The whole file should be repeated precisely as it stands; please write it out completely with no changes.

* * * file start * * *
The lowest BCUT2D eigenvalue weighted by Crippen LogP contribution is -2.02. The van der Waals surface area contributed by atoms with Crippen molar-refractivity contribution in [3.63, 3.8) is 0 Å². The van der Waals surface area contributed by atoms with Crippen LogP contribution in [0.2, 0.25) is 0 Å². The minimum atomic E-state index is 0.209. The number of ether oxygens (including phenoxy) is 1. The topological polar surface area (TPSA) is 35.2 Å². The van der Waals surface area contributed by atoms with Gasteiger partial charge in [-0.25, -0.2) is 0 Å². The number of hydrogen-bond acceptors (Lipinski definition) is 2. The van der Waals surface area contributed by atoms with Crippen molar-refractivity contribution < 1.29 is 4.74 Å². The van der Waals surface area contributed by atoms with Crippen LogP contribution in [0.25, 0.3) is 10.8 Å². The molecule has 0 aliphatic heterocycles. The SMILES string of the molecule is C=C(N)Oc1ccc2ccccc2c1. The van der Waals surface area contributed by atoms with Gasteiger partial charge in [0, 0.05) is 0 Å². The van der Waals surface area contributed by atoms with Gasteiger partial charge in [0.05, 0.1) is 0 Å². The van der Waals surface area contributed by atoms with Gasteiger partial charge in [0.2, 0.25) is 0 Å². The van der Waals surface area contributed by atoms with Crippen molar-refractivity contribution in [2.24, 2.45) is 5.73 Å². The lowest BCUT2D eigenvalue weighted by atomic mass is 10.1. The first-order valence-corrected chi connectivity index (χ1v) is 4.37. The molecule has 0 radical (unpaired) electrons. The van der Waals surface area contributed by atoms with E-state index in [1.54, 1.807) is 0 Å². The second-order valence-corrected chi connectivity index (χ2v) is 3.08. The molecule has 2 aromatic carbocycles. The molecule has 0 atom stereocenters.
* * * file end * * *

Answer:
The lowest BCUT2D eigenvalue weighted by Crippen LogP contribution is -2.02. The van der Waals surface area contributed by atoms with Crippen molar-refractivity contribution in [3.63, 3.8) is 0 Å². The van der Waals surface area contributed by atoms with Crippen LogP contribution in [0.2, 0.25) is 0 Å². The minimum atomic E-state index is 0.209. The number of ether oxygens (including phenoxy) is 1. The topological polar surface area (TPSA) is 35.2 Å². The van der Waals surface area contributed by atoms with Gasteiger partial charge in [-0.25, -0.2) is 0 Å². The number of hydrogen-bond acceptors (Lipinski definition) is 2. The van der Waals surface area contributed by atoms with Crippen molar-refractivity contribution < 1.29 is 4.74 Å². The van der Waals surface area contributed by atoms with Crippen LogP contribution in [0.25, 0.3) is 10.8 Å². The molecule has 0 aliphatic heterocycles. The SMILES string of the molecule is C=C(N)Oc1ccc2ccccc2c1. The van der Waals surface area contributed by atoms with Gasteiger partial charge in [0, 0.05) is 0 Å². The van der Waals surface area contributed by atoms with Gasteiger partial charge in [0.05, 0.1) is 0 Å². The van der Waals surface area contributed by atoms with Gasteiger partial charge in [0.2, 0.25) is 0 Å². The van der Waals surface area contributed by atoms with Crippen molar-refractivity contribution in [2.24, 2.45) is 5.73 Å². The lowest BCUT2D eigenvalue weighted by atomic mass is 10.1. The first-order valence-corrected chi connectivity index (χ1v) is 4.37. The molecule has 0 radical (unpaired) electrons. The van der Waals surface area contributed by atoms with E-state index in [1.54, 1.807) is 0 Å². The second-order valence-corrected chi connectivity index (χ2v) is 3.08. The molecule has 2 aromatic carbocycles. The molecule has 0 atom stereocenters.